Livestreams from churches and religious communities
Apply for a licence
Apply for a licence for livestreams for churches and religious communities
If you livestream an event on social media or websites, you must comply with the following licensing terms and conditions.
These licensing terms and conditions apply to the transmission of individual events such as concerts, DJ sets, religious services, dance or fitness classes. The terms and conditions also cover the archiving of livestreams. Our customer service will be happy to answer any questions in this regard: email@example.com
Please consider the other rights concerned.
FAQ: Frequently asked questions
Live streaming is (as a rule) the direct transmission of music or events disseminated live via the internet.
In principle, the remuneration is charged as a percentage of revenues. If there are no revenues, remuneration will be based on the total costs, or a minimum fee will be applied.
For more information and the licensing terms and conditions for livestreams.
As a private individual, you do not need a licence from SUISA to place non-commercial livestreams on YouTube and/or Facebook/Instagram because SUISA has direct agreements with both platforms (YouTube and Facebook/Instagram). In this context, non-commercial means that no money is charged for the livestream and that it is not produced by or for a company. Charity actions whose proceeds go entirely to the needy, as well as religious services and association events qualify as non-commercial provided no money is charged.
On social media: whenever money is charged for the livestream, or if it is streamed by or for a company.
On your own website: as a rule, whenever you use music protected by copyright.
Exception: a performing artist (e.g. a band) which only ever plays its own compositions (“own use”).
In the case of objections, you are often told who the objecting rightholders are. In that case, it is advisable to contact them: that is the best way of finding out why the notice appeared.
YouTube treats archived livestreams in the same way as any other uploaded videos: rightholders can claim the content of the videos, thus enabling advertising. YouTube then shares the advertising revenues with the rightholders. This is perfectly admissible: you can only avoid it by using material that you wrote or produced yourself.
That depends: if you do not play music from a recording (and only stream concerts, for example), you can assume that the stream will not be blocked. However, SUISA is only responsible for copyrights and not for recording rights which are represented by the labels. Therefore, if you play music from recordings, you need to contact the labels to avoid blocking.
SUISA is just about to conclude a contract with Twitch. As in the case of Facebook and YouTube, you do not need a licence from SUISA for any livestreams you make available for free on Twitch. For livestreams that are not free of charge for the user, or which you otherwise monetize, you need a licence in accordance with the livestream licensing terms and conditions (https://www.suisa.ch/de/kunden/online/video/livestreams.html)
In your planning, you should also consider that, in addition to the authors rights, you will need to obtain a licence for performance rights (in other words, the recording rights, also known as master rights). These must be obtained directly from the labels. As a rule, it is not advisable to use any “well-known” music in your game streams on Twitch because unlicensed streams can always be blocked.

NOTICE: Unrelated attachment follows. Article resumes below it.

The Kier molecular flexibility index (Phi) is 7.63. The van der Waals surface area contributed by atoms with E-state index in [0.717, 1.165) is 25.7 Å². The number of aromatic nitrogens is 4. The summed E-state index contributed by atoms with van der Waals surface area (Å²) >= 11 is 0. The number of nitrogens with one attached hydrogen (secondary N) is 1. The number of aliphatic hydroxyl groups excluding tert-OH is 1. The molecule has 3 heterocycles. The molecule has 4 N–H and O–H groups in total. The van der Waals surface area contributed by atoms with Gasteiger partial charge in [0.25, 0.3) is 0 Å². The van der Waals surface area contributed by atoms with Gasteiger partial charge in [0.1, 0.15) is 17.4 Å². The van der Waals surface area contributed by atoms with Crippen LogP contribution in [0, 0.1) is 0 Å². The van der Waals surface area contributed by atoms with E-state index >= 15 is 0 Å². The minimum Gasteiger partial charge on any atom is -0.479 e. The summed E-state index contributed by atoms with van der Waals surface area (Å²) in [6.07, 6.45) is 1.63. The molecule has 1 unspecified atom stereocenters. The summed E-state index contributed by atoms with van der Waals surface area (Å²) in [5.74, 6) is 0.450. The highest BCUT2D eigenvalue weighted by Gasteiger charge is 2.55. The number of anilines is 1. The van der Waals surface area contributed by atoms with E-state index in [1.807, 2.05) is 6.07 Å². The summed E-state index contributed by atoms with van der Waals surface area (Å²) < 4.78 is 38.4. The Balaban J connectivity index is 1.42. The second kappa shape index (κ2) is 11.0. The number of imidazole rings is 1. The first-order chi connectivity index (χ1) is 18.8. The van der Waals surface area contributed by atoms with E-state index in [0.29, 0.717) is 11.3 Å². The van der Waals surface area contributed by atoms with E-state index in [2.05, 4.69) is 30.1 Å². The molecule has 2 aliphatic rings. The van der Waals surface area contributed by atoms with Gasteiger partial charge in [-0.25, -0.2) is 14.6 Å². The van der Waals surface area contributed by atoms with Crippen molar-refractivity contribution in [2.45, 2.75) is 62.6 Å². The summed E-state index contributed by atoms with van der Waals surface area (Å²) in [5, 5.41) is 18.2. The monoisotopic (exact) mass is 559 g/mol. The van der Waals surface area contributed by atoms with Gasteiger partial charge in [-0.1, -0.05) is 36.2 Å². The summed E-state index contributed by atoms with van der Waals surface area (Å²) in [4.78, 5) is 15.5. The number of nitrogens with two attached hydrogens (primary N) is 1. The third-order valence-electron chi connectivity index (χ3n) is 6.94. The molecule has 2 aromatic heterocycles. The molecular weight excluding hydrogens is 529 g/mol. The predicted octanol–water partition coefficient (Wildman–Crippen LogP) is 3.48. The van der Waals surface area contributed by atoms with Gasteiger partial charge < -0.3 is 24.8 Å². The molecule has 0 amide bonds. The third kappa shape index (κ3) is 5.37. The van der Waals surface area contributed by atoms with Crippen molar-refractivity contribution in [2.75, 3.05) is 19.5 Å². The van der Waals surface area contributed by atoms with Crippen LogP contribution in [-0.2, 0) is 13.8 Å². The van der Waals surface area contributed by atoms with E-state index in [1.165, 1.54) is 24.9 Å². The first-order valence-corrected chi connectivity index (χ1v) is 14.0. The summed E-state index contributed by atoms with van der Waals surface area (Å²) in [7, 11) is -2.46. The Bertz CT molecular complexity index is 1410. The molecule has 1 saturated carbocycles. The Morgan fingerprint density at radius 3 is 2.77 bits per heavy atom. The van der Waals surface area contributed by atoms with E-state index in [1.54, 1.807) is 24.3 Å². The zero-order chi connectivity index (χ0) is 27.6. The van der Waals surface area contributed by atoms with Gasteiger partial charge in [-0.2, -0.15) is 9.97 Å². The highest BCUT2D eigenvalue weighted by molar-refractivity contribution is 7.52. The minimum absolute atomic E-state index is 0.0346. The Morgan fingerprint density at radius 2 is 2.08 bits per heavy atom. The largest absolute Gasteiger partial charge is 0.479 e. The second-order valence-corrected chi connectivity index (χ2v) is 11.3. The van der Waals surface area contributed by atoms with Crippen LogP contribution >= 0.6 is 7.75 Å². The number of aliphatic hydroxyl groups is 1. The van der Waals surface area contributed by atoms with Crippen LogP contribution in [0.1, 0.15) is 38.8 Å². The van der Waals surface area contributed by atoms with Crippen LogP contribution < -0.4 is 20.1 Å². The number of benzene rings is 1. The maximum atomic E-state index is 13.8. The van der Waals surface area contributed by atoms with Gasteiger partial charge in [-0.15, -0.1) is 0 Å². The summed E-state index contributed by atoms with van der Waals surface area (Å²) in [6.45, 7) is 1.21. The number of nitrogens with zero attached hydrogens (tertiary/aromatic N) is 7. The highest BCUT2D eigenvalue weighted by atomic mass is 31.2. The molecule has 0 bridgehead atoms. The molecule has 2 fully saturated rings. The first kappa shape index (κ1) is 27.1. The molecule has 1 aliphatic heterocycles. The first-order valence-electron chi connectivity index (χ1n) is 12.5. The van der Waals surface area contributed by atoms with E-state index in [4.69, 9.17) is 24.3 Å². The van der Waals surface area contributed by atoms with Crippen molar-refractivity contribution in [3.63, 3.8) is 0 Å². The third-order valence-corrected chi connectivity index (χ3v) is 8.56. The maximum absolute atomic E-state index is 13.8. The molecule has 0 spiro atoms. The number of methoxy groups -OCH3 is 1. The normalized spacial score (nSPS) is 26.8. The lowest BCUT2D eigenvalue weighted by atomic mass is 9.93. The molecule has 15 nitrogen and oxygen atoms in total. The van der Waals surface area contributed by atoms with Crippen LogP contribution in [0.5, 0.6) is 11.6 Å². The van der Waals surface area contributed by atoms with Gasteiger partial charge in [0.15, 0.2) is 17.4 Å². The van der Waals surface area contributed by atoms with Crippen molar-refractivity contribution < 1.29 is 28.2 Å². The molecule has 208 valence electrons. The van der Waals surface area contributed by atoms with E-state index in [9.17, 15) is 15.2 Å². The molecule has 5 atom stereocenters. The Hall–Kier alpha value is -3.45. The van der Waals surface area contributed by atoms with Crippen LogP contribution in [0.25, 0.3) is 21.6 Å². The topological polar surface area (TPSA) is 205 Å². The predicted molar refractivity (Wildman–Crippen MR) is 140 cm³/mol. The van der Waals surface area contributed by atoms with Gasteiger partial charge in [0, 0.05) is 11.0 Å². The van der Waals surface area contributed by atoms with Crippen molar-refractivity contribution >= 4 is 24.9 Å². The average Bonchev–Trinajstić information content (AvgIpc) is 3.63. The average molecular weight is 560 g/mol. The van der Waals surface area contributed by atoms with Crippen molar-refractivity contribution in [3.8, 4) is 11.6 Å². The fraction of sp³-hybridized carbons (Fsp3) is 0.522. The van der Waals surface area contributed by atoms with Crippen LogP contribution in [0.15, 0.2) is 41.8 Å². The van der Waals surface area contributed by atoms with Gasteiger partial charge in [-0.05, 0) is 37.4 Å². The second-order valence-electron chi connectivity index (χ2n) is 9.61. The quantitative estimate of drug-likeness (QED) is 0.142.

That may well be the case for the time being because those platforms have less effective fingerprinting systems than YouTube or Facebook. But that will change soon.
Warning: streaming unlicensed music is not allowed on any of these platforms and may lead to the blocking of your account.
If your club is planning to stream commercially available recordings, you must expect the livestream to be blocked by the labels. However, if the event is streamed free of charge, you may assume that the copyrights are covered by contractual agreements with Facebook.
No, only if you charge money for it. Otherwise, the rights are covered by the agreement between SUISA and YouTube.
If you are planning to stream commercially available recordings, you must expect the livestream to be blocked. For the authors rights, a licence has to be obtained in accordance with the livestream licensing terms and conditions (https://www.suisa.ch/de/kunden/online/video/livestreams.html).
- From your organ/live/concert
a) on social media: the rights are generally regulated by contracts with the platforms. You do not need a licence from SUISA.
b) on your own website: you must obtain a licence from SUISA in accordance with the livestream licensing terms and conditions (https://www.suisa.ch/de/kunden/online/video/livestreams.html).
- From recordings
a) on social media: you should expect the stream to be blocked (see FAQ 6)
b) on your own website: in addition to the authors’ rights, you need licences from the labels.
- From your organ/live/concert
Yes, you must obtain a licence in accordance with the livestream licensing terms and conditions (https://www.suisa.ch/de/kunden/online/video/livestreams.html).
Moreover, DJ sets also contain recordings; the record companies or “labels” hold the recording rights.
As a rule, the labels do not allow DJ sets on social media and will block them.
To livestream on your own website, you will need to license the recording rights directly from the labels beforehand. Without a licence, you will be infringing those rights and may expose yourself to prosecution.
For the time being, to the best of SUISA’s knowledge, Mixcloud is the only platform that has concluded a contract covering DJ livestreaming with most major labels. Therefore, it is advisable to livestream your DJ sets only there.
Yes. As soon as the stream generates revenues, you must pay license fees.